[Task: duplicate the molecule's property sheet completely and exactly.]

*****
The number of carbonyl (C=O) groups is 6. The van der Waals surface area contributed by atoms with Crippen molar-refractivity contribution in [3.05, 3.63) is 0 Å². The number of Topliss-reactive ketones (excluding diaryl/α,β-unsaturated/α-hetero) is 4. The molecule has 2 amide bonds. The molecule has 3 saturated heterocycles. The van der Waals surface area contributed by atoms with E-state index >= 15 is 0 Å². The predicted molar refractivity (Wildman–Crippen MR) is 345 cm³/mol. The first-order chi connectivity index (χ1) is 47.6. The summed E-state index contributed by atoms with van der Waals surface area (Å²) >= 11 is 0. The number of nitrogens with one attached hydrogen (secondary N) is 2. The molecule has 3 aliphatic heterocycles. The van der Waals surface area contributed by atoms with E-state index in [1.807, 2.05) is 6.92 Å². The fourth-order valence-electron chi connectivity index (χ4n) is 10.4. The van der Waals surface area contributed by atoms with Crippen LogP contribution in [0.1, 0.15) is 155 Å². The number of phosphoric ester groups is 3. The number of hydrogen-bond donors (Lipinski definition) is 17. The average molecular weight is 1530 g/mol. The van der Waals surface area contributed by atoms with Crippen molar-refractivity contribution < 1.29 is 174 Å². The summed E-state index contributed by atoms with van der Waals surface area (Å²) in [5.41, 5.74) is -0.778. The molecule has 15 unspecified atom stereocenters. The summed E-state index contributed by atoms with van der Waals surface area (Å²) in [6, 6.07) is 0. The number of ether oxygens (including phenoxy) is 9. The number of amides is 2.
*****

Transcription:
The number of carbonyl (C=O) groups is 6. The van der Waals surface area contributed by atoms with Crippen molar-refractivity contribution in [3.05, 3.63) is 0 Å². The number of Topliss-reactive ketones (excluding diaryl/α,β-unsaturated/α-hetero) is 4. The molecule has 2 amide bonds. The molecule has 3 saturated heterocycles. The van der Waals surface area contributed by atoms with E-state index >= 15 is 0 Å². The predicted molar refractivity (Wildman–Crippen MR) is 345 cm³/mol. The first-order chi connectivity index (χ1) is 47.6. The summed E-state index contributed by atoms with van der Waals surface area (Å²) >= 11 is 0. The number of nitrogens with one attached hydrogen (secondary N) is 2. The molecule has 3 aliphatic heterocycles. The van der Waals surface area contributed by atoms with E-state index in [1.807, 2.05) is 6.92 Å². The fourth-order valence-electron chi connectivity index (χ4n) is 10.4. The van der Waals surface area contributed by atoms with Crippen LogP contribution in [0.1, 0.15) is 155 Å². The number of phosphoric ester groups is 3. The number of hydrogen-bond donors (Lipinski definition) is 17. The average molecular weight is 1530 g/mol. The van der Waals surface area contributed by atoms with Crippen molar-refractivity contribution < 1.29 is 174 Å². The summed E-state index contributed by atoms with van der Waals surface area (Å²) in [5.41, 5.74) is -0.778. The molecule has 15 unspecified atom stereocenters. The summed E-state index contributed by atoms with van der Waals surface area (Å²) in [6, 6.07) is 0. The number of ether oxygens (including phenoxy) is 9. The number of amides is 2.